- Think about how active your life might be once you are abroad. Bring some athletic clothes and sneakers regardless of your plans.
- Consider a reusable water-bottle. Not as popular here. Will prevent unnecessary waste and help you stay hydrated (c'est important).
- Be mindful of space and weight restrictions, but know that the 50 lbs allotted will suffice.
- Ask for a second opinion, while keeping in mind your own principles.
- Do not forgo your items of comfort in the name of practicality.

    As the packing process is inevitably tied to more profound struggles, I imagine there are other questions that arise beyond the concrete decisions. The simple act of contemplating a sweater or a pair of socks can become the act of considering your entire future. This weight of anticipation can be brutal and distracting and delicious and frightening, and it is desperate to be attached to something physical, tangible. Like packing. But please, just breathe, roll your shoulders out, and don’t sweat it. 
    Find yourself an open space and lay out your belongings. Lay out your expectations, anxieties, worries and doubts and ask yourself which you will leave behind and which you will carry with you.

Homesickness and Culture Shock

With exactly 50 days left before my departure to France, I'm finally getting around to writing about homesickness and culture shock. 

During the orientations, I was told numerous times that I was going to experience culture shock, I was going to be homesick, there would probably be a time where everything was too much and I'd get pushed into my "panic zone". So, I was prepared for it. I braced myself for the inevitable feeling of "this isn't where I belong!" and longing for the familiarness of Oak Park, ready to fight it off and hurl myself into Life in France.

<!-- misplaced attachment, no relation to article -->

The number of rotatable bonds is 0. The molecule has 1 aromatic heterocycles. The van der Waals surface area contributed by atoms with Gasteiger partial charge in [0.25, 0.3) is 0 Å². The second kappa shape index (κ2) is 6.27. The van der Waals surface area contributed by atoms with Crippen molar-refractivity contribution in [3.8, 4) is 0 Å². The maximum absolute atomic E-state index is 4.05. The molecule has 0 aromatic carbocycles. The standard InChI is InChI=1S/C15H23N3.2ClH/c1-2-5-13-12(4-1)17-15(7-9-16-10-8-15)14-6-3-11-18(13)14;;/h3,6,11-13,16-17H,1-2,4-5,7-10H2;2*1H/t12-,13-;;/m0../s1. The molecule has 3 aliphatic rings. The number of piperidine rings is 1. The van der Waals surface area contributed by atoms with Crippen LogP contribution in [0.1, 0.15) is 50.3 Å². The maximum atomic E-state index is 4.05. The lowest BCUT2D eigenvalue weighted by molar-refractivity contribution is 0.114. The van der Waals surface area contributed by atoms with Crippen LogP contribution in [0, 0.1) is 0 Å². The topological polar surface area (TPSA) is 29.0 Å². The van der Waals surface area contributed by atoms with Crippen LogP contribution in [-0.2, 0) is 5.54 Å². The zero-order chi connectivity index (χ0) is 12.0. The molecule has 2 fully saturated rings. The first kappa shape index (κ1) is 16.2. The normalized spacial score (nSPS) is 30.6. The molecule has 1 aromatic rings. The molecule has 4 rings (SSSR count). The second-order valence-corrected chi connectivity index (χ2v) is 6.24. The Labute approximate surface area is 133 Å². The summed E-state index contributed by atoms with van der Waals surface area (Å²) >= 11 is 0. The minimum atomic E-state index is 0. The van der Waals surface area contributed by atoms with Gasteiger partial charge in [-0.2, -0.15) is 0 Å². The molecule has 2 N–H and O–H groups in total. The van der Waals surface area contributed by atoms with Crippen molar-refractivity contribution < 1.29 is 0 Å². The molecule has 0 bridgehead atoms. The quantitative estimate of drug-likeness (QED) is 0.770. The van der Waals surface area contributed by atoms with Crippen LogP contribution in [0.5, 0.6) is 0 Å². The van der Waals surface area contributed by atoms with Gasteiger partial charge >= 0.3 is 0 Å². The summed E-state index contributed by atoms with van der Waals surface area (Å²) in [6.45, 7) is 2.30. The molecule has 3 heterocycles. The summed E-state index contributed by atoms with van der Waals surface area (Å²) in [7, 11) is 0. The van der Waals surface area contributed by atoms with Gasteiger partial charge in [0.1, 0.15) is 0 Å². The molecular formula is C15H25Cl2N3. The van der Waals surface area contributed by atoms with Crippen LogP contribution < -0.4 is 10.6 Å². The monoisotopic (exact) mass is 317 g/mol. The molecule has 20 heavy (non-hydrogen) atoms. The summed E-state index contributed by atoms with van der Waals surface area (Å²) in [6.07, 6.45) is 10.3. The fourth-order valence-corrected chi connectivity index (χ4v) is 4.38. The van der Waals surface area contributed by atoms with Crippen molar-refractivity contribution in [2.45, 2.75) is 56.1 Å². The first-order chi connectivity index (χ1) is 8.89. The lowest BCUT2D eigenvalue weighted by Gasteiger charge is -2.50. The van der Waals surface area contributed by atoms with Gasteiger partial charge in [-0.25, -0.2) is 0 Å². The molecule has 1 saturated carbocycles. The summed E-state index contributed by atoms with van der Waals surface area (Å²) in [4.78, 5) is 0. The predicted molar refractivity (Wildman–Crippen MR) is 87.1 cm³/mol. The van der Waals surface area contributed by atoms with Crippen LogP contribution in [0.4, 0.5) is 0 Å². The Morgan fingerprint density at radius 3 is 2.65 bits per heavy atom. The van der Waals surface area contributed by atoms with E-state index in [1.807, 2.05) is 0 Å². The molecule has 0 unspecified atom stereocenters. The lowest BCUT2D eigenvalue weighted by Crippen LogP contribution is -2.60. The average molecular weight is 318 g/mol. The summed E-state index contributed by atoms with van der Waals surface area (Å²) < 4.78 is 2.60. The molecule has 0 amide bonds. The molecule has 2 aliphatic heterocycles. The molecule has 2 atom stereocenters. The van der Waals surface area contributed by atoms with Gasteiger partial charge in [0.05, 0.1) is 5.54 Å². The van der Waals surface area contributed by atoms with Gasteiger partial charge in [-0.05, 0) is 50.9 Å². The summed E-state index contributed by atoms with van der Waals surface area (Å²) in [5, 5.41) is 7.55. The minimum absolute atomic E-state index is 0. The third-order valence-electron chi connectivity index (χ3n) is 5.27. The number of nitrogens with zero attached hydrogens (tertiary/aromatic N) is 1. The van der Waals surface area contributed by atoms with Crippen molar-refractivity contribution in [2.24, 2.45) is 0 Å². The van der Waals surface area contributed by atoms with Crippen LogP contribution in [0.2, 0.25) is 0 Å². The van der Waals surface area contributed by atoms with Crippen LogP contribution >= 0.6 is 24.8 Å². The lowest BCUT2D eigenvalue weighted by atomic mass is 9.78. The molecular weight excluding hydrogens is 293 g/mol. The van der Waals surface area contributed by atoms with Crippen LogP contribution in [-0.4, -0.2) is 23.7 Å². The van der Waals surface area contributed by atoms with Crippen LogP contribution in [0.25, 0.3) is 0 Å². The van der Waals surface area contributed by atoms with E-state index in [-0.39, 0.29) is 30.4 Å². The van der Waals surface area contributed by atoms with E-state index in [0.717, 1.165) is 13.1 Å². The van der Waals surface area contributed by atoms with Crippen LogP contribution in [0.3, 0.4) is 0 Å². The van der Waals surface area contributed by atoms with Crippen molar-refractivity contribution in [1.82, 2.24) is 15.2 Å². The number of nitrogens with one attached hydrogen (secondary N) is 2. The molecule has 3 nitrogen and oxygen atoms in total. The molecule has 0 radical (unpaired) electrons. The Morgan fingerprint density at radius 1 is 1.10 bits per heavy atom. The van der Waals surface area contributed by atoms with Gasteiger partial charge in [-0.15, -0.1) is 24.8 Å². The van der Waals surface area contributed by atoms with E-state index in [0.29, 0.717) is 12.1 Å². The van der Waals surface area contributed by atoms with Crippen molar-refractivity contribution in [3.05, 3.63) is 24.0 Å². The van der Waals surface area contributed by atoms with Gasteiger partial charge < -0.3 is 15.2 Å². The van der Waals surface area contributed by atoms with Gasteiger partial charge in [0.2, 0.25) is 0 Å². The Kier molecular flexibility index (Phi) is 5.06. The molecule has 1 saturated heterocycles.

IMG_6352My host mom and me at the movie theatre

The thing is, I've got 50 days left of my 161, and I'm still waiting for it to arrive. Or at least, I think I am.

Everyone is different, and culture shock is supposed to hit everyone differently. Maybe I really didn't experience it. Maybe it came and went, but manifested itself in symptoms I mistook for other things.

One thing is certain though, whether or not I went through culture shock, I didn't notice. Maybe I'm still waiting for it to happen. 

I haven't felt that homesick either. Sure, I miss my friends and my family, but all the things happening in France have been enough that it doesn't really bother me. I have different friends at school and a wonderful host family and I'm happy here. Besides, it's not like I haven't talked to anyone from home since my arrival. Every week on Sunday, I skype with my family for an hour or so and we chat about the week. My host family and bio family get to talk a bit too and practice their foreign language skills for when my parents and brother come to visit and pick me up in June. 

IMG_6833The view off the Pont Vieux in my host city of Montauban

Here, from various sources, are common symptoms of culture shock:

  • Extreme homesickness
  • Feelings of helplessness/dependency
  • Disorientation and isolation
  • Depression and sadness
  • Sleep and eating disturbances (too little or too much)
  • Excessive critical reactions to host culture/stereotyping
  • Dissatisfaction with life in genera
  • lLoss of sense of humour
  • Overwhelming and irrational fears related to the host country
  • Irritability, resentment
  • Family conflict
  • Loss of identity
  • Feelings of inadequacy or insecurity
  • Negative self-image
  • Developing obsessions (health, cleanliness)